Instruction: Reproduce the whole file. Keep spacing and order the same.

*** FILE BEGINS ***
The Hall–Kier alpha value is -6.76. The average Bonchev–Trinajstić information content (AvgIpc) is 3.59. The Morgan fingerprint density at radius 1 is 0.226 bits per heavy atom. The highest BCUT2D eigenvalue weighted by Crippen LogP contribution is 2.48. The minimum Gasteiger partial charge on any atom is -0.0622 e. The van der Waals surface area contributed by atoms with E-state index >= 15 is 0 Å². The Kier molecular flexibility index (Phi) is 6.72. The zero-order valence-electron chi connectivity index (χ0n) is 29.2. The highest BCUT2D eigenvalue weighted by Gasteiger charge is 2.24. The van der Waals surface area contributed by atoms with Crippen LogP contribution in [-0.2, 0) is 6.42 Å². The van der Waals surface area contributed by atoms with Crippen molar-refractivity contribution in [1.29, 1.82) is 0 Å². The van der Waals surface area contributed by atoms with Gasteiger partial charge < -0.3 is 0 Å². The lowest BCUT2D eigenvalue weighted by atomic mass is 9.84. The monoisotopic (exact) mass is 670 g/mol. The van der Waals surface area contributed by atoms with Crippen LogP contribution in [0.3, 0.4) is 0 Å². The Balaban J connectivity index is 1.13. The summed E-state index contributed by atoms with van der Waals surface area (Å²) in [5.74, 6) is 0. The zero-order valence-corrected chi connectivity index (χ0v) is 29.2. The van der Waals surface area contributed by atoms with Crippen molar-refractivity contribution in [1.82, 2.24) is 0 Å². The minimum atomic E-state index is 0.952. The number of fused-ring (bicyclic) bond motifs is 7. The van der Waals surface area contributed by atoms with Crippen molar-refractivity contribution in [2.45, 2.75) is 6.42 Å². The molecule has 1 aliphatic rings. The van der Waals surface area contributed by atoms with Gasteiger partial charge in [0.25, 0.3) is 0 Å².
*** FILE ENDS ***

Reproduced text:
The Hall–Kier alpha value is -6.76. The average Bonchev–Trinajstić information content (AvgIpc) is 3.59. The Morgan fingerprint density at radius 1 is 0.226 bits per heavy atom. The highest BCUT2D eigenvalue weighted by Crippen LogP contribution is 2.48. The minimum Gasteiger partial charge on any atom is -0.0622 e. The van der Waals surface area contributed by atoms with E-state index >= 15 is 0 Å². The Kier molecular flexibility index (Phi) is 6.72. The zero-order valence-electron chi connectivity index (χ0n) is 29.2. The highest BCUT2D eigenvalue weighted by Gasteiger charge is 2.24. The van der Waals surface area contributed by atoms with Crippen LogP contribution in [-0.2, 0) is 6.42 Å². The van der Waals surface area contributed by atoms with Crippen molar-refractivity contribution in [1.29, 1.82) is 0 Å². The van der Waals surface area contributed by atoms with Gasteiger partial charge < -0.3 is 0 Å². The lowest BCUT2D eigenvalue weighted by atomic mass is 9.84. The monoisotopic (exact) mass is 670 g/mol. The van der Waals surface area contributed by atoms with Crippen LogP contribution in [0.3, 0.4) is 0 Å². The Balaban J connectivity index is 1.13. The summed E-state index contributed by atoms with van der Waals surface area (Å²) in [5.74, 6) is 0. The zero-order valence-corrected chi connectivity index (χ0v) is 29.2. The van der Waals surface area contributed by atoms with Crippen molar-refractivity contribution in [1.82, 2.24) is 0 Å². The minimum atomic E-state index is 0.952. The number of fused-ring (bicyclic) bond motifs is 7. The van der Waals surface area contributed by atoms with Crippen molar-refractivity contribution in [2.45, 2.75) is 6.42 Å². The molecule has 1 aliphatic rings. The van der Waals surface area contributed by atoms with Gasteiger partial charge in [0.25, 0.3) is 0 Å².